• If the search finds some audit records, parse the audit data payload in each record to extract important information like the name of a transport rule or connector, parameters used, and so on. The payload varies from event to event, so if you add other events to the search, you must update the script to extract information from those events.
  • Run the Get-ExoMailbox cmdlet to fetch the display name of the account which performed the action that caused the audit event to fire.
  • Create an HTML report of the audit data.
  • Email the report to a designed SMTP address. This could be for a distribution list, Microsoft 365 group, mail-enabled Team channel, or individual. The idea is that the message is a call to action to prompt administrators to check if the actions associated with the high-profile audit events are valid. The script uses Microsoft Graph PowerShell SDK cmdlets to create and send the message, so the managed identity’s service principal must hold the Graph Mail.ReadWrite and Mail.Send application permissions. These permissions are very powerful (among the type beloved by attackers), so it’s important to deploy them in conjunction with an application access policy (explained below).

Most of this is straightforward and Azure Automation duly sends the email to prompt administrators to review high-priority audit events (Figure 1). Attaching the runbook to an Azure Automation schedule will ensure that tenant administrators will receive notifications on a regular basis.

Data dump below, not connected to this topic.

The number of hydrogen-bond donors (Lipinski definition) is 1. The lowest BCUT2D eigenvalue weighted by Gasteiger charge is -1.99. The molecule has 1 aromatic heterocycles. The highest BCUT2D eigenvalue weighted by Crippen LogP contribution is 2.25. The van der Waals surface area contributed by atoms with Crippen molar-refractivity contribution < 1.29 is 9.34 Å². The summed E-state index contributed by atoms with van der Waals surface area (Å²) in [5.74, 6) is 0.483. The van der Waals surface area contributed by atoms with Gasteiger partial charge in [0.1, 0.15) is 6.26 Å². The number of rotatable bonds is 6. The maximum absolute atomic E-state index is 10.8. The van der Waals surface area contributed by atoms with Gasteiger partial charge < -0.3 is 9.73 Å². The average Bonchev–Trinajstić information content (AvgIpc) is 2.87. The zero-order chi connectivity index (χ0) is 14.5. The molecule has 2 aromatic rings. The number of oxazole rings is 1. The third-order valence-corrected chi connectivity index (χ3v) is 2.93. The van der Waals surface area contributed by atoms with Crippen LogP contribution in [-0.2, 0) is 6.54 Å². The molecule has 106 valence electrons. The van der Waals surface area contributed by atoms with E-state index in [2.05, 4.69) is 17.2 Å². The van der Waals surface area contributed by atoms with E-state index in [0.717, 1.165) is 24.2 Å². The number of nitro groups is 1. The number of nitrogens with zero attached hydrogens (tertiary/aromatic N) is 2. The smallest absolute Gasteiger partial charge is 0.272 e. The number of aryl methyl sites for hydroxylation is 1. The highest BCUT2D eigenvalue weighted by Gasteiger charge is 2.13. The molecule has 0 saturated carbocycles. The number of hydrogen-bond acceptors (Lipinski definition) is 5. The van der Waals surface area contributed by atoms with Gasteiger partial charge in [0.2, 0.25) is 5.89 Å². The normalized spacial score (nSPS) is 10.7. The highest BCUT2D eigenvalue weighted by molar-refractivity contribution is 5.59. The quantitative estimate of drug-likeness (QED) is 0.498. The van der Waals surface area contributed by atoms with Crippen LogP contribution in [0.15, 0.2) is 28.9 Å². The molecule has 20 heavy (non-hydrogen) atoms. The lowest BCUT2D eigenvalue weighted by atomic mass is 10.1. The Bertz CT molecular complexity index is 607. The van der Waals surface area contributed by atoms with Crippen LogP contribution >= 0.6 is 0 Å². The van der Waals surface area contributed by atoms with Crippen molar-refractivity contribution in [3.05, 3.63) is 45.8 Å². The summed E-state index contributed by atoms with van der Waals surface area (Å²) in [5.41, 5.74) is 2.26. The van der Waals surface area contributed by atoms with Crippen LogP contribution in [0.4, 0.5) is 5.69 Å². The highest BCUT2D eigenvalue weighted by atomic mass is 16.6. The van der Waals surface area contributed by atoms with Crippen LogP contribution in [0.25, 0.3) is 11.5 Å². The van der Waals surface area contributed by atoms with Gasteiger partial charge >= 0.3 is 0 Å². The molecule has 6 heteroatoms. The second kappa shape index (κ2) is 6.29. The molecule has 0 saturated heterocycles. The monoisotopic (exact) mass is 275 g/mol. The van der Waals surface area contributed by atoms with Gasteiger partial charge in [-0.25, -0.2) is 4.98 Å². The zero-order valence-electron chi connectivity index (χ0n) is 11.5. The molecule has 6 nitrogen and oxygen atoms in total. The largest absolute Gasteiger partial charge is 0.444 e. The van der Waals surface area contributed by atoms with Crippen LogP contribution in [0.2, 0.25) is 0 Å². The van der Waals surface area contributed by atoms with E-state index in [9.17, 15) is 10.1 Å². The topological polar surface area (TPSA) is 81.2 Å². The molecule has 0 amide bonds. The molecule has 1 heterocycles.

High-priority audit events reported by email
Figure 1: High-priority audit events reported by email

Assigning Graph Permissions to a Managed Identity

Two issues deserve some additional attention. First, assigning a Graph permission like Mail.ReadWrite to the automation account used with the managed identity is another operation that’s only possible in PowerShell. Here’s the code I used:

$ManagedIdentity = Get-MgServicePrincipal -ServicePrincipalId d5469aa1-070f-4008-863b-e69b6646203a
$GraphApp = Get-MgServicePrincipal -Filter "AppId eq '00000003-0000-0000-c000-000000000000'" # Microsoft Graph
$Role = $GraphApp.AppRoles | Where-Object {$_.Value -eq 'Mail.ReadWrite'}

$AppRoleAssignment = @{
     "PrincipalId" = $ManagedIdentity.Id
     "ResourceId" = $GraphApp.Id
     "AppRoleId" = $Role.Id }
# Assign the Graph permission
New-MgServicePrincipalAppRoleAssignment -ServicePrincipalId $ManagedIdentity.Id -BodyParameter $AppRoleAssignment

The steps in the code are:

  • Get the service principal for the automation account for managed identity using the service principal identifier. You can get this by selecting the managed identity in the enterprise applications section of the Azure AD admin center and viewing its properties.
  • Define the identifier for the Microsoft Graph enterprise application. This value is always ‘00000003-0000-0000-c000-000000000000.
  • Retrieve the App role for the permission I want to grant. The filter extracts the role for the Mail.ReadWrite role.
  • Use the information fetched to build the parameters for the new assignment.
  • Run the New-MgServicePrincipalAppRoleAssignment cmdlet to assign the role to the automation account’s service principal. Assigning the role consents to the use of the requested permission.

Securing Mailboxes Against Applications